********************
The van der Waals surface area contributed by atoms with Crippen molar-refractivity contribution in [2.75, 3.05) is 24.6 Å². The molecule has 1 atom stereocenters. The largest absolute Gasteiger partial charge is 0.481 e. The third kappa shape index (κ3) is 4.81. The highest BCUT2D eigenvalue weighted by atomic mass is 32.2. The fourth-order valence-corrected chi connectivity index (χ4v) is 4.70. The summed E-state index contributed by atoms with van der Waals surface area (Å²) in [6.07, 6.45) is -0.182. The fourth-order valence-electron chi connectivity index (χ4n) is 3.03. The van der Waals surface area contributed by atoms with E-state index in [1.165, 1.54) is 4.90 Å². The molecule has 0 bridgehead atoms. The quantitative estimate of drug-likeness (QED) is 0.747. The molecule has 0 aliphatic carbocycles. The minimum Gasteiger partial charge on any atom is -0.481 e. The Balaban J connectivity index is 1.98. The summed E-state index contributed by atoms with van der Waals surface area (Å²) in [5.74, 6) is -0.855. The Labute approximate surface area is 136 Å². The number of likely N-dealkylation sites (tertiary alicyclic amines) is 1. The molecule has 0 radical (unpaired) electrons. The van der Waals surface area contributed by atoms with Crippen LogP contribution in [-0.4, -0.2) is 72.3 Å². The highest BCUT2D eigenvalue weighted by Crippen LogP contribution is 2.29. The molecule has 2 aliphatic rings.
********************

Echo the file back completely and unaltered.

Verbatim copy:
The van der Waals surface area contributed by atoms with Crippen molar-refractivity contribution in [2.75, 3.05) is 24.6 Å². The molecule has 1 atom stereocenters. The largest absolute Gasteiger partial charge is 0.481 e. The third kappa shape index (κ3) is 4.81. The highest BCUT2D eigenvalue weighted by atomic mass is 32.2. The fourth-order valence-corrected chi connectivity index (χ4v) is 4.70. The summed E-state index contributed by atoms with van der Waals surface area (Å²) in [6.07, 6.45) is -0.182. The fourth-order valence-electron chi connectivity index (χ4n) is 3.03. The van der Waals surface area contributed by atoms with E-state index in [1.165, 1.54) is 4.90 Å². The molecule has 0 bridgehead atoms. The quantitative estimate of drug-likeness (QED) is 0.747. The molecule has 0 aliphatic carbocycles. The minimum Gasteiger partial charge on any atom is -0.481 e. The Balaban J connectivity index is 1.98. The summed E-state index contributed by atoms with van der Waals surface area (Å²) in [5.74, 6) is -0.855. The Labute approximate surface area is 136 Å². The number of likely N-dealkylation sites (tertiary alicyclic amines) is 1. The molecule has 0 radical (unpaired) electrons. The van der Waals surface area contributed by atoms with Crippen LogP contribution in [-0.4, -0.2) is 72.3 Å². The highest BCUT2D eigenvalue weighted by Crippen LogP contribution is 2.29. The molecule has 2 aliphatic rings.